EVO: Carburetor, Intake Manifold & Exhaust


  • 1998 Swiss model Sportsters were equipped with catalytic converters. 1)


“Use the factory studs - They're the only ones out there
with interference fit threads on the head side. 2)


The Exhaust Port Gasket is a crushable gasket intended to seal the opening between the cylinder head exhaust port and the upper end of the exhaust pipe. In most cases, it is best to install it into the exhaust port and then align the pipe to it. Tighten the exhaust pipe flange nuts in alternating steps so that the pipe draws to the head evenly.

There are a number of XLForum threads regarding installing the Exhaust Port Gaskets.

Here are some comments from this thread: (https://www.xlforum.net/forum/sportster-motorcycle-forum/sportster-motorcycle-intake-and-exhaust/sportster-motorcycle-air-intake-carburetor-efi-fuel-and-exhaust/77767-exhaust-gasket-se-or-oem?t=558421)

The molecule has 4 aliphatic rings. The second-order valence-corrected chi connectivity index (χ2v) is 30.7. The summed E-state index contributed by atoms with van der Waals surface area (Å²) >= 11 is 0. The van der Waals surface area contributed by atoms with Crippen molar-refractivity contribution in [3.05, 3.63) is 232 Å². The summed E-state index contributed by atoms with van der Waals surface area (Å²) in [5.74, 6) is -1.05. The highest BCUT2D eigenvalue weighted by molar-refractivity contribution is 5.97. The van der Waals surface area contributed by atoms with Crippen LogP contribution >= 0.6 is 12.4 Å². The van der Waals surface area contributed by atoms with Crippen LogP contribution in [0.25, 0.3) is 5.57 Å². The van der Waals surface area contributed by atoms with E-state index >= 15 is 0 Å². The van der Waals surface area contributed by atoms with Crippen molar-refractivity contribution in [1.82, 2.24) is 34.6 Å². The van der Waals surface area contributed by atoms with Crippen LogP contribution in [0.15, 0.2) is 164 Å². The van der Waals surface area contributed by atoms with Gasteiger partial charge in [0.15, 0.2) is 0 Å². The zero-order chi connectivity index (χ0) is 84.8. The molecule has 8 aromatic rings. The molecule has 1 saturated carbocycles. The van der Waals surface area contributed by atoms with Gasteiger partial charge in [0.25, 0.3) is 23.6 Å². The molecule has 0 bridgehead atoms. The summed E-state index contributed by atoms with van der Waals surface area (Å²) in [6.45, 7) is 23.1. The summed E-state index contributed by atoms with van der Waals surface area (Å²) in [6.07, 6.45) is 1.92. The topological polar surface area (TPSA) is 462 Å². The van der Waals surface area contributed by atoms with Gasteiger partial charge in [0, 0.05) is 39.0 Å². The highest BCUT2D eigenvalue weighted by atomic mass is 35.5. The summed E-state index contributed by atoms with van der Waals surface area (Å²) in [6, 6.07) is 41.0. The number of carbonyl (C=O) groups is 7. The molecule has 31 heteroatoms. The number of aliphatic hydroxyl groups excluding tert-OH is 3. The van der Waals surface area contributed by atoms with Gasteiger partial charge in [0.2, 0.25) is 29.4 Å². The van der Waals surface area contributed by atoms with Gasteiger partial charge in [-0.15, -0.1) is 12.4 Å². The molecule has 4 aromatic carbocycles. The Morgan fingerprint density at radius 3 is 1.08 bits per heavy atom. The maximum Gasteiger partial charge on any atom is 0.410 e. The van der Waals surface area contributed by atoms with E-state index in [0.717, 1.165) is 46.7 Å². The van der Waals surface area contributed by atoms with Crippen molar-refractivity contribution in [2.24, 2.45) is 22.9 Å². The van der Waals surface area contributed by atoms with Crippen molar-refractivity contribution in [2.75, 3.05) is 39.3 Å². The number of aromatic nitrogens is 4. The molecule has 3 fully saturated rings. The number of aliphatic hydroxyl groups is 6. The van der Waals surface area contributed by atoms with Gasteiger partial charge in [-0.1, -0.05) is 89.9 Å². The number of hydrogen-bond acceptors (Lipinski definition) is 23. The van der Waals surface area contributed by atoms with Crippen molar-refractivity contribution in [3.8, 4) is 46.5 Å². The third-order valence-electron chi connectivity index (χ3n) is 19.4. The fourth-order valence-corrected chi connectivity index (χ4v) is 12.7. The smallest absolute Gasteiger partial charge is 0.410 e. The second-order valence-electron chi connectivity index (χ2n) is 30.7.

“The SE ones are preferred by almost every engine builder I've ever spoken to.. More so then any of the aftermarket versions.. They are generally much better at sealing and last longer then the stock ones.”

“The Factory seals are a total Nightmare ! I have been struggling with this for months. The Standard seals are IMPOSSIBLE to get into the head, And the Manual says to put them on the pipe first.” (Note: It is better to install in the heads rather than on the pipe.)

“I changed to the SE seals and there is not much material in them compared to the stockers.”

“I used copper crush gaskets, they are difficult to line up but once good they seal tight.”